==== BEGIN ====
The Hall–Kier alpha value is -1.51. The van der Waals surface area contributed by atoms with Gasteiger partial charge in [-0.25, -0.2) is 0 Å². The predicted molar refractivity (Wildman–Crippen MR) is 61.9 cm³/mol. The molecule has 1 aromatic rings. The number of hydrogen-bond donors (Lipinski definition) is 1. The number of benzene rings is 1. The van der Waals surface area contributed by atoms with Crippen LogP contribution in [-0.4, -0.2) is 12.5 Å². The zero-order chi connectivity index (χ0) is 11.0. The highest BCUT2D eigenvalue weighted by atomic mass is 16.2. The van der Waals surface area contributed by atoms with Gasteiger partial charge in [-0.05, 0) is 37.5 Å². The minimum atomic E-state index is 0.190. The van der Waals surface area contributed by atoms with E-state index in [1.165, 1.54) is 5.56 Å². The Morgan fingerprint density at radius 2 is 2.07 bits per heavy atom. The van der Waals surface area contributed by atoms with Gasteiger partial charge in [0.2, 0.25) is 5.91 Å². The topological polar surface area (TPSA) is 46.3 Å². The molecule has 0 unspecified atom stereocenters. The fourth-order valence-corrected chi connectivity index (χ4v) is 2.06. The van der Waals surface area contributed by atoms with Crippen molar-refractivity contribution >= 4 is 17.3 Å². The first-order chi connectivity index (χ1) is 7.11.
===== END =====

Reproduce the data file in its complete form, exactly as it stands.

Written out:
The Hall–Kier alpha value is -1.51. The van der Waals surface area contributed by atoms with Gasteiger partial charge in [-0.25, -0.2) is 0 Å². The predicted molar refractivity (Wildman–Crippen MR) is 61.9 cm³/mol. The molecule has 1 aromatic rings. The number of hydrogen-bond donors (Lipinski definition) is 1. The number of benzene rings is 1. The van der Waals surface area contributed by atoms with Crippen LogP contribution in [-0.4, -0.2) is 12.5 Å². The zero-order chi connectivity index (χ0) is 11.0. The highest BCUT2D eigenvalue weighted by atomic mass is 16.2. The van der Waals surface area contributed by atoms with Gasteiger partial charge in [-0.05, 0) is 37.5 Å². The minimum atomic E-state index is 0.190. The van der Waals surface area contributed by atoms with E-state index in [1.165, 1.54) is 5.56 Å². The Morgan fingerprint density at radius 2 is 2.07 bits per heavy atom. The van der Waals surface area contributed by atoms with Gasteiger partial charge in [0.2, 0.25) is 5.91 Å². The topological polar surface area (TPSA) is 46.3 Å². The molecule has 0 unspecified atom stereocenters. The fourth-order valence-corrected chi connectivity index (χ4v) is 2.06. The van der Waals surface area contributed by atoms with Crippen molar-refractivity contribution >= 4 is 17.3 Å². The first-order chi connectivity index (χ1) is 7.11.